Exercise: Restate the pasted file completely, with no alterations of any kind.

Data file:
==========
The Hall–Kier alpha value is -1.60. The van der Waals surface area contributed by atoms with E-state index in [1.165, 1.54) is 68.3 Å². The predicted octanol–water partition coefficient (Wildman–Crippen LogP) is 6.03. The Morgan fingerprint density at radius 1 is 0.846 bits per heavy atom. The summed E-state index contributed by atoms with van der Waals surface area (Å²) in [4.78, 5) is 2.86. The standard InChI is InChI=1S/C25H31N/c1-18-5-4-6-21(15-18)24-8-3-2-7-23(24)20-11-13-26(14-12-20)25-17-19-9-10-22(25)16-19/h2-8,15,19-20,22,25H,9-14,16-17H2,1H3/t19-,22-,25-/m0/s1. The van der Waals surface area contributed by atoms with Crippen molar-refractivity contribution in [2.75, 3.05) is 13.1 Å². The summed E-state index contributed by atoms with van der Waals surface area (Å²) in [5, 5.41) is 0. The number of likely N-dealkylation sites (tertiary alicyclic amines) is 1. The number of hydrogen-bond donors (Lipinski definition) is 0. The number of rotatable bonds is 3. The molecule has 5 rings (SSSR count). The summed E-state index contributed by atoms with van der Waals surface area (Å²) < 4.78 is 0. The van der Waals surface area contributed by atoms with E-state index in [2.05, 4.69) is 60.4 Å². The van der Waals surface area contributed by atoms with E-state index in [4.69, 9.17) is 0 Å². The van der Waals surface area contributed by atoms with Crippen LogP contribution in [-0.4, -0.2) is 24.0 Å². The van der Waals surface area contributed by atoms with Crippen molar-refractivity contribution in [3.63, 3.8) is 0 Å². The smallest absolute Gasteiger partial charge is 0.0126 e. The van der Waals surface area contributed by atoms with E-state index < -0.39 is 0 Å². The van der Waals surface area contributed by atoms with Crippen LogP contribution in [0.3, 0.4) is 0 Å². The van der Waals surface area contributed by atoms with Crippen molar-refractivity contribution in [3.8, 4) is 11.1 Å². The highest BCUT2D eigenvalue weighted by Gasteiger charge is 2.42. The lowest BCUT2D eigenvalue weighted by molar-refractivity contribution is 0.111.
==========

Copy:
The Hall–Kier alpha value is -1.60. The van der Waals surface area contributed by atoms with E-state index in [1.165, 1.54) is 68.3 Å². The predicted octanol–water partition coefficient (Wildman–Crippen LogP) is 6.03. The Morgan fingerprint density at radius 1 is 0.846 bits per heavy atom. The summed E-state index contributed by atoms with van der Waals surface area (Å²) in [4.78, 5) is 2.86. The standard InChI is InChI=1S/C25H31N/c1-18-5-4-6-21(15-18)24-8-3-2-7-23(24)20-11-13-26(14-12-20)25-17-19-9-10-22(25)16-19/h2-8,15,19-20,22,25H,9-14,16-17H2,1H3/t19-,22-,25-/m0/s1. The van der Waals surface area contributed by atoms with Crippen molar-refractivity contribution in [2.75, 3.05) is 13.1 Å². The summed E-state index contributed by atoms with van der Waals surface area (Å²) in [5, 5.41) is 0. The number of likely N-dealkylation sites (tertiary alicyclic amines) is 1. The number of hydrogen-bond donors (Lipinski definition) is 0. The number of rotatable bonds is 3. The molecule has 5 rings (SSSR count). The summed E-state index contributed by atoms with van der Waals surface area (Å²) < 4.78 is 0. The van der Waals surface area contributed by atoms with E-state index in [2.05, 4.69) is 60.4 Å². The van der Waals surface area contributed by atoms with E-state index in [4.69, 9.17) is 0 Å². The van der Waals surface area contributed by atoms with Crippen LogP contribution in [-0.4, -0.2) is 24.0 Å². The van der Waals surface area contributed by atoms with Crippen molar-refractivity contribution in [3.63, 3.8) is 0 Å². The smallest absolute Gasteiger partial charge is 0.0126 e. The van der Waals surface area contributed by atoms with E-state index < -0.39 is 0 Å². The van der Waals surface area contributed by atoms with Crippen LogP contribution in [0.3, 0.4) is 0 Å². The van der Waals surface area contributed by atoms with Crippen molar-refractivity contribution in [3.8, 4) is 11.1 Å². The highest BCUT2D eigenvalue weighted by Gasteiger charge is 2.42. The lowest BCUT2D eigenvalue weighted by molar-refractivity contribution is 0.111.